Now is the time for more ad nets, not fewer
Ad networks have become a common target for agencies confused by the sheer number of choices (more than 300 at this point), and for publishers struggling with the amount of management time it takes to sort out which networks are performing better than others or who are unhappy with the results for the effort required.
Are there, in fact, just too many networks? Should we be a little comforted by the downturn, if it means we have
fewer ad networks promising delivery superior to the one that just left your office? Or are there some reasons to hope that their number and variety could grow even more?
The fact is, ad networks are a key engine of growth for this industry. Every network represents 1, 10 or 100 or more salespeople selling the benefits of online advertising to agencies and advertisers, educating the marketplace about optimization, reporting, and results. Based on the phenomenal growth of the online ad industry in the last five years, one has to believe that, along with the major brand advertisers and publishers, networks are helping expand the overall market. Ad networks simply bring more value to the online advertising ecosystem.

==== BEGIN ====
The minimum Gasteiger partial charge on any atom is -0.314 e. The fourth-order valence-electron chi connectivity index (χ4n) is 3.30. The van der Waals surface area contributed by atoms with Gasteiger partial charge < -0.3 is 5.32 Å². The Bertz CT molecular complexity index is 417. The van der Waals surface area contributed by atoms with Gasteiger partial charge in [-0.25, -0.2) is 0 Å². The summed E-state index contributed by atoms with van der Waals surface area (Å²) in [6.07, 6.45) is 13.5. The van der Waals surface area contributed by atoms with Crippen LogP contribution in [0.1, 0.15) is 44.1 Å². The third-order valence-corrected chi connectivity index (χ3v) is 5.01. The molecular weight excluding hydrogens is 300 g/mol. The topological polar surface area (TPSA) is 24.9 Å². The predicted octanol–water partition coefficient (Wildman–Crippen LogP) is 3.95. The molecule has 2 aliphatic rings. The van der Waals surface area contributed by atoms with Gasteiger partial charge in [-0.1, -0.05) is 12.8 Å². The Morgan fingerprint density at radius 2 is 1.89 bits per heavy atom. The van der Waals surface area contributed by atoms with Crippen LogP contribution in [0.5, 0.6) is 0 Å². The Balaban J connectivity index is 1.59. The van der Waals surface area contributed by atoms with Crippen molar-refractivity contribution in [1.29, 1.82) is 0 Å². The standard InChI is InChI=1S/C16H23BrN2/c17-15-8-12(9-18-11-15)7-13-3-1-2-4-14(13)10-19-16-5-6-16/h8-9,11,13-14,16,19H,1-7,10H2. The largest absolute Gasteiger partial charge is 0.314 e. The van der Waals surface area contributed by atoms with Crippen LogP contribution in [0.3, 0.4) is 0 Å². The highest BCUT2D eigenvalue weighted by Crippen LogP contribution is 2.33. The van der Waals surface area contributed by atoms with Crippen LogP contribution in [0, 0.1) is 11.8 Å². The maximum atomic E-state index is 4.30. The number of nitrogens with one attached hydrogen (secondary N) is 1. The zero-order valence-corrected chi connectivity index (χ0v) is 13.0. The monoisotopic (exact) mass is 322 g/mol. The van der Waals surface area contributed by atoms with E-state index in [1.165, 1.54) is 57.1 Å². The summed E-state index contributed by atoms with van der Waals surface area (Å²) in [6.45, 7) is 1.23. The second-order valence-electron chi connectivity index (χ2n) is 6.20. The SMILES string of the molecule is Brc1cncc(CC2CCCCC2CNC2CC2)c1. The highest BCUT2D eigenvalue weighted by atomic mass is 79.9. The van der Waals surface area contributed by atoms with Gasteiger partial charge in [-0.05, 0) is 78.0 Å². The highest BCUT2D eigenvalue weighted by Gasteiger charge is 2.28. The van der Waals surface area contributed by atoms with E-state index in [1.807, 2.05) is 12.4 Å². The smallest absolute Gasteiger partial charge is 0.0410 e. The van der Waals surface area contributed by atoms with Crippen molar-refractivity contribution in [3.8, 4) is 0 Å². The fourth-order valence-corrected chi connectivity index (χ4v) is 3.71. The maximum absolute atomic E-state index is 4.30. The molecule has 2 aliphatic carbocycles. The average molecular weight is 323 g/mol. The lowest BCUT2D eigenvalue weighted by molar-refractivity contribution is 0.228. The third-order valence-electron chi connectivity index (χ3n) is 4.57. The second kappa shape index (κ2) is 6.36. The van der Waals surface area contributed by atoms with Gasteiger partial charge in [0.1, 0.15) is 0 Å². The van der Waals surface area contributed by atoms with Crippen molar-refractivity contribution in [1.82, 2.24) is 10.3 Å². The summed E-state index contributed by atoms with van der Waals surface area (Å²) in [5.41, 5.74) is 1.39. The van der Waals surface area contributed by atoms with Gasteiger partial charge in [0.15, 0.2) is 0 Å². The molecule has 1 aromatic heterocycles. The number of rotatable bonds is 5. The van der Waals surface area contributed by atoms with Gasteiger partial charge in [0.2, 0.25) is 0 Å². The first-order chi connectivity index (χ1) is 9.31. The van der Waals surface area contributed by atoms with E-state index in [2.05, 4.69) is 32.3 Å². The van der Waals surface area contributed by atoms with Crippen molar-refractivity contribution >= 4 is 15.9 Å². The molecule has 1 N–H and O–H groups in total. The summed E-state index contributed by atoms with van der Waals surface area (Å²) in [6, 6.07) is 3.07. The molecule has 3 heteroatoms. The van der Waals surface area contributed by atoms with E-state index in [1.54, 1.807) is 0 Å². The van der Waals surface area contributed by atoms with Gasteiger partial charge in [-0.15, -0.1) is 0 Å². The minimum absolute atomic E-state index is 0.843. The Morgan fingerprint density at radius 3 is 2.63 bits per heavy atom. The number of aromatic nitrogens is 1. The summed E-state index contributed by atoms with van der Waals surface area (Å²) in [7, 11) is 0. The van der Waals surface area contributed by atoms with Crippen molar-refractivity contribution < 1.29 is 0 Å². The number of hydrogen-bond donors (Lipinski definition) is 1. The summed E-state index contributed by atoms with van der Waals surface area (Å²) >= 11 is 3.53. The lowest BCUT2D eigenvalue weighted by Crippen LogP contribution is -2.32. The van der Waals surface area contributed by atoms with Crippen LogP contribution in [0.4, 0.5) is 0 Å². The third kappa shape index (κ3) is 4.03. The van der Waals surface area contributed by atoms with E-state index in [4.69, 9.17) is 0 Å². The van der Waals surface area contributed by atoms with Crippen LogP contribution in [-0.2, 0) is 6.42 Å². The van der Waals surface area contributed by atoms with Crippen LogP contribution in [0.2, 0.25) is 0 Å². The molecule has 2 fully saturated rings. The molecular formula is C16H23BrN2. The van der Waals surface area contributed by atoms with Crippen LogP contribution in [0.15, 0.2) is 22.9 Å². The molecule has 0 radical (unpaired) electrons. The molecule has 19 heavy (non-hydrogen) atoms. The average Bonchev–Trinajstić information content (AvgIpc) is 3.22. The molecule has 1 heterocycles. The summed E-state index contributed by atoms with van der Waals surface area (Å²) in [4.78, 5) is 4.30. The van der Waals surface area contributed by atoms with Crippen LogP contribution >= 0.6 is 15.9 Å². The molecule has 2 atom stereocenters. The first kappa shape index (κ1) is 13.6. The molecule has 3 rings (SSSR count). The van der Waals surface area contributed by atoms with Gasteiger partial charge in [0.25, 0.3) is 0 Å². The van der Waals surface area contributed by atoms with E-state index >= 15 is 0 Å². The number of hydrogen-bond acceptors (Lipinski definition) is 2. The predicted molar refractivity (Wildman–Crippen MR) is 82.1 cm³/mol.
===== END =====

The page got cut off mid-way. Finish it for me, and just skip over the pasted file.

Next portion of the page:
Granted, there's also a staggering number of types of ad networks, and most of them feature differing technologies. Despite the claims, no one ad network has aggregated all of the demand from network advertisers. The largest networks do a great job of getting campaigns in and filling impressions, but often we find that the most valuable impressions are filled by smaller, niche ad networks that just happen to fit precisely well with that user, that publisher, that content, or at that particular time.
That fact leads to the next question: Maybe it's not just which ad networks you work with that matters, but how many as well? We've heard from several publishers that they'd like to work with a lot of the high-value networks - behavioral, vertical, contextual and more - if only they could handle the load.
And that's the trick. Wouldn't a publisher work with, say, 100 ad networks if it meant its overall cpm went up, revenues went up, and even the networks were happier? Publishers do have to look at overall performance of all of their discretionary (a sum of all remnant, house, unsold and otherwise non-premium) inventory, but balance that with the cost of delivering that performance, in ad-ops staff and time.
Still, by filling every impression with the best campaign, publishers can see revenue improvement of anywhere from 30 percent to more than 300 percent. Finding the best campaign often means working with as many networks as possible, and getting the most out of those network relationships requires automated help.
The right automated solution should come from a partner that can process billions of publisher ad impressions and assign each to the network or ad exchange that fills it most profitably. From this perspective - and especially in a downturn - why not welcome in all the networks that offer potential value?